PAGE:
halt 

live 

continue

wait 

Correct answer:

halt 

Explanation:

From the context of the sentence you know that the author of this passage is describing how the poor are being elevated through their own hard work and that the author feels that their progress is somewhat inevitable. This should indicate that by “stay” the author means nothing can “halt” their progress.

Example Question #21 : Social Science / History Passages

Adapted from The Crisis by Carrie Chapman Catt (1916)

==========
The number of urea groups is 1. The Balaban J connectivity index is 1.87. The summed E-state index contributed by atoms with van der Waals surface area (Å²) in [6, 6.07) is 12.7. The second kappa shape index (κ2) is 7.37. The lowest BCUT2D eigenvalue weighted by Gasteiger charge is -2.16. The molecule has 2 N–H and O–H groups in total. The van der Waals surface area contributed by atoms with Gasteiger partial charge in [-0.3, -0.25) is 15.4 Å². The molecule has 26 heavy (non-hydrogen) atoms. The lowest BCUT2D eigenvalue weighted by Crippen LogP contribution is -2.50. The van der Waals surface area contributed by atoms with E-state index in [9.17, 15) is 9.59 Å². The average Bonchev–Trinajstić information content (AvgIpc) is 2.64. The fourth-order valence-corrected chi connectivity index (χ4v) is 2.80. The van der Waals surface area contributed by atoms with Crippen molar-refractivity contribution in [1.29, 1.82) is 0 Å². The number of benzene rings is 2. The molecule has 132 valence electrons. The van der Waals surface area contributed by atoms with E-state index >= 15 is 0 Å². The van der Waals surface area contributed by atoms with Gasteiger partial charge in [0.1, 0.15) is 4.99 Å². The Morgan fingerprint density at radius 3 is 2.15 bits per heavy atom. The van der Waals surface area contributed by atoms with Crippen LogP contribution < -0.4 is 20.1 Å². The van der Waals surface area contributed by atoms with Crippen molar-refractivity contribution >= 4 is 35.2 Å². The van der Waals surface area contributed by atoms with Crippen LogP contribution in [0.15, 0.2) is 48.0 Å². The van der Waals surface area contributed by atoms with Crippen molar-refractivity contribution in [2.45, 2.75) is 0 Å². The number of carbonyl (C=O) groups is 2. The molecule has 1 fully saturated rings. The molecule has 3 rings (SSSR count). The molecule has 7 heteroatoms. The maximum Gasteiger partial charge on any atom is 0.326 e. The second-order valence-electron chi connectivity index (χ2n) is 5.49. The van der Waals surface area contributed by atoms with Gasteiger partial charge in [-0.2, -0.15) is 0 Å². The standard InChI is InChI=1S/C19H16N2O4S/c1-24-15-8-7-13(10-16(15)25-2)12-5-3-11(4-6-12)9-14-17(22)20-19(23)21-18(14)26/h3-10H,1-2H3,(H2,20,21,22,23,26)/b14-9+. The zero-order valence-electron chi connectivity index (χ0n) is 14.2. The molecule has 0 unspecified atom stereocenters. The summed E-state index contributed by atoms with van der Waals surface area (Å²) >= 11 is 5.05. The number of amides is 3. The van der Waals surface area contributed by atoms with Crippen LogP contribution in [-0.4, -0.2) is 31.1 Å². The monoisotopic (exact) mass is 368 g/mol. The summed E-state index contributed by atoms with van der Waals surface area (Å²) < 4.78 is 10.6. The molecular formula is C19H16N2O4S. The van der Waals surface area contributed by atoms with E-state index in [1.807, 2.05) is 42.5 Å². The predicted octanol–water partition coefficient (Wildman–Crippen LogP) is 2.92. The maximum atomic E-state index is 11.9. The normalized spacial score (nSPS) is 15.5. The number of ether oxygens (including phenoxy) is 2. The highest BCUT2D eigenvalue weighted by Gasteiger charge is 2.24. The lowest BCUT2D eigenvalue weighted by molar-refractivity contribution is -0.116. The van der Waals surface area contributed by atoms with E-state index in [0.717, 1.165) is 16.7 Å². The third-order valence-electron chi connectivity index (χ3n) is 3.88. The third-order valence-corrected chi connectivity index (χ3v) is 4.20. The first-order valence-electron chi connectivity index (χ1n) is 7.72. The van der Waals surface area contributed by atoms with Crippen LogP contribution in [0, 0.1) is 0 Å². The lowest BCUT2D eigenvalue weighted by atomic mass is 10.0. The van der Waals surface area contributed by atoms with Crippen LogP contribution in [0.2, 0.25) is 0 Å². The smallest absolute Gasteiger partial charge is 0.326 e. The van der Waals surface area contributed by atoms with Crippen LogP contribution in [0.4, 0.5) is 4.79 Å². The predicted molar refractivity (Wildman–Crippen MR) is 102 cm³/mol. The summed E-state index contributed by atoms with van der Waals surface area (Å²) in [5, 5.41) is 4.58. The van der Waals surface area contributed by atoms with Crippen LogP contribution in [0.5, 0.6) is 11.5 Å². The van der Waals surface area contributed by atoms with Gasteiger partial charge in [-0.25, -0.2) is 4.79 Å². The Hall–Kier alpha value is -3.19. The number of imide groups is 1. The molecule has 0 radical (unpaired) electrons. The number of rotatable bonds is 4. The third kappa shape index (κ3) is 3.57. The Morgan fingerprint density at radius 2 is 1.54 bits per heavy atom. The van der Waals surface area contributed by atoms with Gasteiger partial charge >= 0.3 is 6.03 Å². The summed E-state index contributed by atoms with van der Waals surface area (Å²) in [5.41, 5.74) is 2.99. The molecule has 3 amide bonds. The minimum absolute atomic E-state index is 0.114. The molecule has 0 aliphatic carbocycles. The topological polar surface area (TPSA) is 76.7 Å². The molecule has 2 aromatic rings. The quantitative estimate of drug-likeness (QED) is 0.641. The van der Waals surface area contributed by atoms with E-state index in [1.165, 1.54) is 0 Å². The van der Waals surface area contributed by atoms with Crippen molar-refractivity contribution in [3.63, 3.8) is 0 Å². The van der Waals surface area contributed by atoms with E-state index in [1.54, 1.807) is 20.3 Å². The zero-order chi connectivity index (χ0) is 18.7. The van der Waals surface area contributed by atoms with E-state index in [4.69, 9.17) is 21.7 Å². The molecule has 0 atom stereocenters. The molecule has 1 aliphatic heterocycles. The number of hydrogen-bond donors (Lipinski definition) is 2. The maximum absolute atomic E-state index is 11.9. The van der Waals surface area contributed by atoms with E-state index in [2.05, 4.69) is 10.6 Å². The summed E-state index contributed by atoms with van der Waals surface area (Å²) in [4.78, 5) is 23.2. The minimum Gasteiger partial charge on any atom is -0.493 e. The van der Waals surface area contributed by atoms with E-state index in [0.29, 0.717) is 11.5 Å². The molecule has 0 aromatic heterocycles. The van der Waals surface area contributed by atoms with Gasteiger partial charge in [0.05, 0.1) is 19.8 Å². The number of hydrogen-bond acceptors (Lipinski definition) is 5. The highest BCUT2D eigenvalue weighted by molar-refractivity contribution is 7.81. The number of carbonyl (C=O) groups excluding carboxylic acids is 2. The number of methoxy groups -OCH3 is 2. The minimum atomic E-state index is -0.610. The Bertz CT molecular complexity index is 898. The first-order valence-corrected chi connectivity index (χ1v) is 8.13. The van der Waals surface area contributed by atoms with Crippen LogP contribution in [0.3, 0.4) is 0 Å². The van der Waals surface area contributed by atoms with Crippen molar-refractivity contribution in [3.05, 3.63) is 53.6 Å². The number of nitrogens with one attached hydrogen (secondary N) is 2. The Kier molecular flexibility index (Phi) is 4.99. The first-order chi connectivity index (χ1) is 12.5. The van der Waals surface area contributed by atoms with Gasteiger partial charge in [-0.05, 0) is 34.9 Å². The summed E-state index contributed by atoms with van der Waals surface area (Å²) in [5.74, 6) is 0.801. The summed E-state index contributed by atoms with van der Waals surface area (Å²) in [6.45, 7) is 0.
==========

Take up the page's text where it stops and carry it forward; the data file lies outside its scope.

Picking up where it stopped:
The war will soon end and the armies will return to their native lands. To many a family, the men will never come back. The husband, who returns to many a wife, will eat no bread the rest of his life save of her earning. What then, will happen after the war? Will the widows left with families to support cheerfully leave their well-paid posts for those commanding lower wages? Not without protest! Will the wives who now must support crippled husbands give up their skilled work and take up the occupations which were open to them before the war? Will they resignedly say: "The woman who has a healthy husband who can earn for her, has a right to tea and raisin cake, but the woman who earns for herself and a husband who has given his all to his country, must be content with tasteless bread?" Not without protest! On the contrary, the economic axiom, denied and evaded for centuries, will be blazoned on every factory, counting house and shop: "Equal pay for equal work"; and common justice will slowly, but surely enforce that law. The European woman has risen. She may not realize it yet, but the woman "doormat" in every land has unconsciously become a "door-jamb." She will have become accustomed to her new dignity by the time the men come home. She will wonder how she ever could have been content lying across the threshold now that she discovers the upright jamb gives so much broader and more normal a vision of things. The men returning may find the new order a bit queer but everything else will be strangely unfamiliar too, and they will soon grow accustomed to all the changes together. The "jamb" will never descend into a "doormat" again.